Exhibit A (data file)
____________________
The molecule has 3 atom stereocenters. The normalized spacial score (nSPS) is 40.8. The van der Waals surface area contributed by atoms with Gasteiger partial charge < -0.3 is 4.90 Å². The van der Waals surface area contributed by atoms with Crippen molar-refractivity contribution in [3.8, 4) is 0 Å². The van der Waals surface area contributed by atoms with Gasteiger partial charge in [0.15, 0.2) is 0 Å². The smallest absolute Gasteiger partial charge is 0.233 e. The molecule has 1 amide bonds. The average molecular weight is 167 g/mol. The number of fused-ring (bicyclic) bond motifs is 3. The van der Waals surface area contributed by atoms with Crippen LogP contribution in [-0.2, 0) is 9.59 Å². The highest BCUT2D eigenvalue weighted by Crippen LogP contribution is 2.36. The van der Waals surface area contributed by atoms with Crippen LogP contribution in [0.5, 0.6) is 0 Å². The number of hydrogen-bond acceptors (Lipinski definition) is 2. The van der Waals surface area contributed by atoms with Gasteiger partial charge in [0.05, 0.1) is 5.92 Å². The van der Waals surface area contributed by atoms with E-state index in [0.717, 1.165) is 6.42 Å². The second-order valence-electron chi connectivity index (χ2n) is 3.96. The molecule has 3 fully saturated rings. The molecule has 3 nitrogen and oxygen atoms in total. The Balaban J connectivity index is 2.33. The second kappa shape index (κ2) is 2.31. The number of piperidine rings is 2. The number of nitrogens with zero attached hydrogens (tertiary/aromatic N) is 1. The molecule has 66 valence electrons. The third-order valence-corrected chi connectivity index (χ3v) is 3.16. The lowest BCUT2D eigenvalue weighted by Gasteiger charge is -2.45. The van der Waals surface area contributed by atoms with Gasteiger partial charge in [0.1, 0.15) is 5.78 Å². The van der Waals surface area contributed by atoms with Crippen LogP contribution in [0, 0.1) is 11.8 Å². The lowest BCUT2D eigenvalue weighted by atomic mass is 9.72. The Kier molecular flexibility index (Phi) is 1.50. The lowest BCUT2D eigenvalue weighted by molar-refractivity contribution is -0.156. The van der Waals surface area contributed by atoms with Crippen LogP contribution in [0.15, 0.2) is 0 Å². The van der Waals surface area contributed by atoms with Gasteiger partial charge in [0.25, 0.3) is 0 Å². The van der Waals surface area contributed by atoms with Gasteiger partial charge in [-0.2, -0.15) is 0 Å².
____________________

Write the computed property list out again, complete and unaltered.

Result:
The molecule has 3 atom stereocenters. The normalized spacial score (nSPS) is 40.8. The van der Waals surface area contributed by atoms with Gasteiger partial charge < -0.3 is 4.90 Å². The van der Waals surface area contributed by atoms with Crippen molar-refractivity contribution in [3.8, 4) is 0 Å². The van der Waals surface area contributed by atoms with Gasteiger partial charge in [0.15, 0.2) is 0 Å². The smallest absolute Gasteiger partial charge is 0.233 e. The molecule has 1 amide bonds. The average molecular weight is 167 g/mol. The number of fused-ring (bicyclic) bond motifs is 3. The van der Waals surface area contributed by atoms with Crippen LogP contribution in [-0.2, 0) is 9.59 Å². The highest BCUT2D eigenvalue weighted by Crippen LogP contribution is 2.36. The van der Waals surface area contributed by atoms with Crippen LogP contribution in [0.5, 0.6) is 0 Å². The number of hydrogen-bond acceptors (Lipinski definition) is 2. The van der Waals surface area contributed by atoms with Gasteiger partial charge in [0.05, 0.1) is 5.92 Å². The van der Waals surface area contributed by atoms with E-state index in [0.717, 1.165) is 6.42 Å². The second-order valence-electron chi connectivity index (χ2n) is 3.96. The molecule has 3 fully saturated rings. The molecule has 3 nitrogen and oxygen atoms in total. The Balaban J connectivity index is 2.33. The second kappa shape index (κ2) is 2.31. The number of piperidine rings is 2. The number of nitrogens with zero attached hydrogens (tertiary/aromatic N) is 1. The molecule has 66 valence electrons. The third-order valence-corrected chi connectivity index (χ3v) is 3.16. The lowest BCUT2D eigenvalue weighted by Gasteiger charge is -2.45. The van der Waals surface area contributed by atoms with Gasteiger partial charge in [0.1, 0.15) is 5.78 Å². The van der Waals surface area contributed by atoms with Crippen LogP contribution in [0, 0.1) is 11.8 Å². The lowest BCUT2D eigenvalue weighted by atomic mass is 9.72. The Kier molecular flexibility index (Phi) is 1.50. The lowest BCUT2D eigenvalue weighted by molar-refractivity contribution is -0.156. The van der Waals surface area contributed by atoms with Crippen LogP contribution in [0.15, 0.2) is 0 Å². The van der Waals surface area contributed by atoms with Gasteiger partial charge in [0.25, 0.3) is 0 Å². The van der Waals surface area contributed by atoms with Gasteiger partial charge in [-0.2, -0.15) is 0 Å².